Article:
Focal adhesion kinase (FAK) is a nonreceptor tyrosine kinase that acts as a primary regulator of focal adhesion signaling to regulate cell proliferation, survival and migration. While FAK is known to directly influence many fundamental adhesion and growth factor signaling pathways important in cancer, and FAK is overexpressed in multiple human cancers, studies addressing a causal role for FAK in tumor initiation and progression using transgenic models of human cancer had not been performed. Recently, using tissue-specific FAK-knockout in mouse models of human cancer, the consequences of FAK ablation in carcinoma were demonstrated by multiple independent research groups. Strong consensus evidence indicates that epithelial cells are able to transform in the absence of FAK, but do not undergo a malignant conversion to invasive carcinoma, and as such, metastasis is impaired. This is likely the consequence of decreased Src and p130Cas activation in concert with misregulated actin cytoskeleton dynamics and Rho GTPase signaling. Hence, FAK, as well as the FAK-regulating/regulated signaling network, are viable candidates for cancer metastasis therapies.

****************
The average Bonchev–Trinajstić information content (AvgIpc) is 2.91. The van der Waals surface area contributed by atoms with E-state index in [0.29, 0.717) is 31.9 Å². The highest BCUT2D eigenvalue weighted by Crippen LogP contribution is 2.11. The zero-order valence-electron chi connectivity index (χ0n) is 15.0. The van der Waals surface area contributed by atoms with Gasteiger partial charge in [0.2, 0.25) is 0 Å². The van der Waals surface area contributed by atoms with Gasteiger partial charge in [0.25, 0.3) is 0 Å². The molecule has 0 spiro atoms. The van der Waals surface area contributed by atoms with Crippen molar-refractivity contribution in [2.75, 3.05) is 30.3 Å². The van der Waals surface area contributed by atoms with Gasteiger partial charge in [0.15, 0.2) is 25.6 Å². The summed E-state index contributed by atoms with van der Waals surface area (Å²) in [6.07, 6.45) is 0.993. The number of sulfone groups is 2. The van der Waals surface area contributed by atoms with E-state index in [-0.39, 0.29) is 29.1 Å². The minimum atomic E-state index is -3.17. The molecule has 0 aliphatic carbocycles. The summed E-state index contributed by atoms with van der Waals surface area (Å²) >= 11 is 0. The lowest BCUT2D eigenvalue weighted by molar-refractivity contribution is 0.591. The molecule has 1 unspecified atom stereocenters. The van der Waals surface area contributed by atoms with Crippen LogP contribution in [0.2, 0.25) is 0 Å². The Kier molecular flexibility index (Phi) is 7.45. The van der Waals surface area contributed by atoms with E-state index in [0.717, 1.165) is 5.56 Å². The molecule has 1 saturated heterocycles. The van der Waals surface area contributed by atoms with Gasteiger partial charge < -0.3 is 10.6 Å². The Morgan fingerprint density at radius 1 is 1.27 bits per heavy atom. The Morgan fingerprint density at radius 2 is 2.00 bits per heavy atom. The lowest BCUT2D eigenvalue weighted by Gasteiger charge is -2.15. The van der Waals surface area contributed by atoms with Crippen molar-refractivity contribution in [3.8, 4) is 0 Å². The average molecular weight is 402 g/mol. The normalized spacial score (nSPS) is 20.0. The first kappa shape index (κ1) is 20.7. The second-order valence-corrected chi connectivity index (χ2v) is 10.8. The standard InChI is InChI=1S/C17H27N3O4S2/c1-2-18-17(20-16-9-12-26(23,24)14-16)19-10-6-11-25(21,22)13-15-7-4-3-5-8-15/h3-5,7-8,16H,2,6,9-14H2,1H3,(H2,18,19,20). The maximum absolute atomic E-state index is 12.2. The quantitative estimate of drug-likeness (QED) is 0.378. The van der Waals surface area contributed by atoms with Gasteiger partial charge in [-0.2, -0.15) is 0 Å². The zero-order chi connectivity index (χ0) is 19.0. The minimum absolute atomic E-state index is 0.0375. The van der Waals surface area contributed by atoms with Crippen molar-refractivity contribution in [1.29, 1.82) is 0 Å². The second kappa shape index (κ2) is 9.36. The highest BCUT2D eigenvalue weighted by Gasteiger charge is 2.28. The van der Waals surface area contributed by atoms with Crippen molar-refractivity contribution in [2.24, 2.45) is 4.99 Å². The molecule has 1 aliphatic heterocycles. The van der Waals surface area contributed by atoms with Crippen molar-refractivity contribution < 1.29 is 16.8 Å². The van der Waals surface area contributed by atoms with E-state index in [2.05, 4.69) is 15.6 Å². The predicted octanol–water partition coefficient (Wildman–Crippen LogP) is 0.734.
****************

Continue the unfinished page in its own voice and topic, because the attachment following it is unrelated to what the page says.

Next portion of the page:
Bibliographical noteFunding Information:
The authors thank the members of the Keely laboratory for helpful discussions regarding this work. This work was supported by a NIH postdoctoral training grant (T32CA009681) to P.P.P., and grants from the DOD: W81XWH-04-1-042 (P.P.P.), Am. Cancer Soc.: RSG-00-339CSM (P.J.K.), and NIH: CA076537 (P.J.K.).
- Carcinoma invasion and metastasis
- Cell migration
- Cell proliferation
- Focal adhesion